In the Summer 2011 issue of Slavic Review, Galya Diment bemoans the “share of stagnant conformity” in Nabokov studies and declares that challenging this conformity “is a healthy critical stance—especially if the challenge is grounded in a quest that is both critically reasonable and open-minded.”
This is Diment’s cue for Michael Maar’s Speak, Nabokov, a book that “bravely locate[s] [itself] outside the mainstream of Nabokov studies by going into territory neither Nabokov nor Nabokov loyalists would approve of.”
Diment questions Maar’s links between Vladimir Nabokov and Thomas Mann , but nevertheless finds Maar “masterful when he offers interpretations of Nabokov’s works for their own sake, without linking them to German antecedents.”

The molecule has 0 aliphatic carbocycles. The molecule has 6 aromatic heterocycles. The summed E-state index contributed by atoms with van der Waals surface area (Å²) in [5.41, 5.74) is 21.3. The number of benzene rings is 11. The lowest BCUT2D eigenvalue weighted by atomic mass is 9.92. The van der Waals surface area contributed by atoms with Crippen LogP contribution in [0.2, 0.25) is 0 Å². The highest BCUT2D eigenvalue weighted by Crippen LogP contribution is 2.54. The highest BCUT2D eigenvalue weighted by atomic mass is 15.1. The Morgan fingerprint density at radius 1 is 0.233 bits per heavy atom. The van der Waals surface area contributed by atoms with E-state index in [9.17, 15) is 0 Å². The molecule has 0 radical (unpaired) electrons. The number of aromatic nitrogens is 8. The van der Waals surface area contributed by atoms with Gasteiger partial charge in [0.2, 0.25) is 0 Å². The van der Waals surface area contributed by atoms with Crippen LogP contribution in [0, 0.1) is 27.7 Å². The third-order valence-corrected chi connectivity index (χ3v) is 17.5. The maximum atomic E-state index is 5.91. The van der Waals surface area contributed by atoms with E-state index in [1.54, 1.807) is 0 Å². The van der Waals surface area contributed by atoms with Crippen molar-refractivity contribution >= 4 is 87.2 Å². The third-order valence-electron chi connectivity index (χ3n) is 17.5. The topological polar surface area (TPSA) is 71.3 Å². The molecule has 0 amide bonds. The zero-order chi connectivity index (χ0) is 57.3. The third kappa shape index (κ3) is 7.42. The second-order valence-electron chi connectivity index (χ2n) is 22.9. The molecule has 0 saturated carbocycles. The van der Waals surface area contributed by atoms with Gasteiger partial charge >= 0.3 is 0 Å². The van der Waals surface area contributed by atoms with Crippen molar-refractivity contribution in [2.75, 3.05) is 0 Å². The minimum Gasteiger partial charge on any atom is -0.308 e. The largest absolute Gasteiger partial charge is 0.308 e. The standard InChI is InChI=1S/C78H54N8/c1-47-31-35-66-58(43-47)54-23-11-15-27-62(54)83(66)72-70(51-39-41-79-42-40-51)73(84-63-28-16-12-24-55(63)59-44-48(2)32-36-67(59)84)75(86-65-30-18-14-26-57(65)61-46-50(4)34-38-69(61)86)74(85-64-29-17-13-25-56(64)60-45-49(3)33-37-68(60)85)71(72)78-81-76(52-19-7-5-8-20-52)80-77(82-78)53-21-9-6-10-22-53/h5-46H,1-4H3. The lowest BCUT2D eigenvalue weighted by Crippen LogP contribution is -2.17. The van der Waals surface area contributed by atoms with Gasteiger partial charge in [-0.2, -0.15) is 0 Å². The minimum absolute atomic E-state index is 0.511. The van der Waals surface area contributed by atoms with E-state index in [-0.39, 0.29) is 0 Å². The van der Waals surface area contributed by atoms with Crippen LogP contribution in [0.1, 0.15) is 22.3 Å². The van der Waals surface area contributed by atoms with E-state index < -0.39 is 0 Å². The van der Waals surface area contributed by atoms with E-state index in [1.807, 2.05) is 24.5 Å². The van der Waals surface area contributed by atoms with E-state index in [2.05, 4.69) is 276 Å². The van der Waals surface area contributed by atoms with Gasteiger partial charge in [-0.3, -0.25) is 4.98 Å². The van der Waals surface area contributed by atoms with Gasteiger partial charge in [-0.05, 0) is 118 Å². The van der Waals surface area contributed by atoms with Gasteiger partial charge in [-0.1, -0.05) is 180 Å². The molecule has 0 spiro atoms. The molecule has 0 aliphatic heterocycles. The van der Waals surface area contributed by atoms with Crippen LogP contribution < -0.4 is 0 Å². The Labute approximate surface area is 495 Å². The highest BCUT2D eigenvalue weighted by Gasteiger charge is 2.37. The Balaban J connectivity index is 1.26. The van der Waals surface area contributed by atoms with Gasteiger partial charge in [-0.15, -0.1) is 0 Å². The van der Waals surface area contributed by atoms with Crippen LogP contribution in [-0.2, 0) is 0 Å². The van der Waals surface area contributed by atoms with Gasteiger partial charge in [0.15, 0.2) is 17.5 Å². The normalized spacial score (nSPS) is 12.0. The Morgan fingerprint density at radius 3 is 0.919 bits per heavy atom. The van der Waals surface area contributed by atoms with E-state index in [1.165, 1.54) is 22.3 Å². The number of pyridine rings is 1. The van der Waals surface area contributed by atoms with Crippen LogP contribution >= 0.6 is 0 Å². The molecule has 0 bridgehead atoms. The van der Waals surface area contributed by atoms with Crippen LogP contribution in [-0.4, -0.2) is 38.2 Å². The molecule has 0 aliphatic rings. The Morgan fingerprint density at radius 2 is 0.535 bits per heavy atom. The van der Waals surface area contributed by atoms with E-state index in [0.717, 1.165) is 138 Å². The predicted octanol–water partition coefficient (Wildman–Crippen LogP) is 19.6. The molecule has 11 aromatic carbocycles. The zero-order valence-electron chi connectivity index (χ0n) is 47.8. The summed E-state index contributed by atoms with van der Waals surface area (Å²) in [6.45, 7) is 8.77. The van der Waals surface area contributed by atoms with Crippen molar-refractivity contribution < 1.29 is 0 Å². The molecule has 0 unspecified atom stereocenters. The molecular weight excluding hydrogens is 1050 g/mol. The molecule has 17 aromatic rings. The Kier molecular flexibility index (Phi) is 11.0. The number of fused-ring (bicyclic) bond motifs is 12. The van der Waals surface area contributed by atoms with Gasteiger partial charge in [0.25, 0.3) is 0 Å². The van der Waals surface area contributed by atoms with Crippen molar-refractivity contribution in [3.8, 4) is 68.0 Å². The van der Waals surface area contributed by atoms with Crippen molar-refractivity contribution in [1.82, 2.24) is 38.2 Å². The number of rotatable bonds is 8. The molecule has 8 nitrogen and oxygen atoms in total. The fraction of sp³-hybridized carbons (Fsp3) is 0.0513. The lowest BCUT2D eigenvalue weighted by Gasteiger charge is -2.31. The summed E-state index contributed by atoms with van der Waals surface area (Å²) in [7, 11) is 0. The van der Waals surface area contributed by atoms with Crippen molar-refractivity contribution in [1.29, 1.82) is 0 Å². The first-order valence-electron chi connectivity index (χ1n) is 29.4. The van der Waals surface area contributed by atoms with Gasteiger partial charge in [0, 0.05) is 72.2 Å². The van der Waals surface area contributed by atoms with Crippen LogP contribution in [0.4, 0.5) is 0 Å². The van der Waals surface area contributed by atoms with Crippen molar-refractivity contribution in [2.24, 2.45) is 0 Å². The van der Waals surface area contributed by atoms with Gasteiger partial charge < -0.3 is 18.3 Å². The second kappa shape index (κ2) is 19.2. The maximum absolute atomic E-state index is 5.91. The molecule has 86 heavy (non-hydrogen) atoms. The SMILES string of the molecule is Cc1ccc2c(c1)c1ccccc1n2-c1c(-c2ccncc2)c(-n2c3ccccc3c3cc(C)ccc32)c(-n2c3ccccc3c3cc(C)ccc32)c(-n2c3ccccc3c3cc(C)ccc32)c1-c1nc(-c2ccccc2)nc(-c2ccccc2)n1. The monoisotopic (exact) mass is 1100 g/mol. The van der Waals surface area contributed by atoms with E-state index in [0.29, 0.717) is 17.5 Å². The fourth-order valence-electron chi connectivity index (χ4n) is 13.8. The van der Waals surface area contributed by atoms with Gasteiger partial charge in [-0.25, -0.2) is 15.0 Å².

These parts are so good that even if one finds oneself fumingly disagreeing with most other points, Nabokov, Perversely and Speak, Nabokov are still worth reading.
See the Summer 2011 issue of Slavic Review to read the review in full (online access limited to subscribers).